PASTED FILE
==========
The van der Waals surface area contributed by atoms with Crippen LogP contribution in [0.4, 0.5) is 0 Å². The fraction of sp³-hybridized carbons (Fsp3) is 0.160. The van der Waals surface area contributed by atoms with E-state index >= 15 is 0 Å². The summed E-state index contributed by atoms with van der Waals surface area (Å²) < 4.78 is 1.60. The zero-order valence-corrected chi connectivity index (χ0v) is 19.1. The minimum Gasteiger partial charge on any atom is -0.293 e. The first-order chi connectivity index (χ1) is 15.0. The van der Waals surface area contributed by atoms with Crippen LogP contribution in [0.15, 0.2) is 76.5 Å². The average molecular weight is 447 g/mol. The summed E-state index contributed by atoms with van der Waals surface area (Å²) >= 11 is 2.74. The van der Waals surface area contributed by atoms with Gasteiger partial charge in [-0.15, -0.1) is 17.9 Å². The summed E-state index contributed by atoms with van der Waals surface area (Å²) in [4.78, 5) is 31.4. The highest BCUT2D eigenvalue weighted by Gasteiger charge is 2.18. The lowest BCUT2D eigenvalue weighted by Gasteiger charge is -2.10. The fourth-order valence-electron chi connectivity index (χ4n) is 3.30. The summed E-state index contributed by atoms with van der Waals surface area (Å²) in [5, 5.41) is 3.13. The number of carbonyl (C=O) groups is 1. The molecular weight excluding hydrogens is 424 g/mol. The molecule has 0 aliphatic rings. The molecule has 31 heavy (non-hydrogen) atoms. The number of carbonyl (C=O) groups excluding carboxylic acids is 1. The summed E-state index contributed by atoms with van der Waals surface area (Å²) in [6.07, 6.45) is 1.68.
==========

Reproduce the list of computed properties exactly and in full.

The van der Waals surface area contributed by atoms with Crippen LogP contribution in [0.4, 0.5) is 0 Å². The fraction of sp³-hybridized carbons (Fsp3) is 0.160. The van der Waals surface area contributed by atoms with E-state index >= 15 is 0 Å². The summed E-state index contributed by atoms with van der Waals surface area (Å²) < 4.78 is 1.60. The zero-order valence-corrected chi connectivity index (χ0v) is 19.1. The minimum Gasteiger partial charge on any atom is -0.293 e. The first-order chi connectivity index (χ1) is 15.0. The van der Waals surface area contributed by atoms with Crippen LogP contribution in [0.15, 0.2) is 76.5 Å². The average molecular weight is 447 g/mol. The summed E-state index contributed by atoms with van der Waals surface area (Å²) >= 11 is 2.74. The van der Waals surface area contributed by atoms with Gasteiger partial charge in [-0.15, -0.1) is 17.9 Å². The summed E-state index contributed by atoms with van der Waals surface area (Å²) in [4.78, 5) is 31.4. The highest BCUT2D eigenvalue weighted by Gasteiger charge is 2.18. The lowest BCUT2D eigenvalue weighted by Gasteiger charge is -2.10. The fourth-order valence-electron chi connectivity index (χ4n) is 3.30. The summed E-state index contributed by atoms with van der Waals surface area (Å²) in [5, 5.41) is 3.13. The number of carbonyl (C=O) groups is 1. The molecular weight excluding hydrogens is 424 g/mol. The molecule has 0 aliphatic rings. The molecule has 31 heavy (non-hydrogen) atoms. The number of carbonyl (C=O) groups excluding carboxylic acids is 1. The summed E-state index contributed by atoms with van der Waals surface area (Å²) in [6.07, 6.45) is 1.68.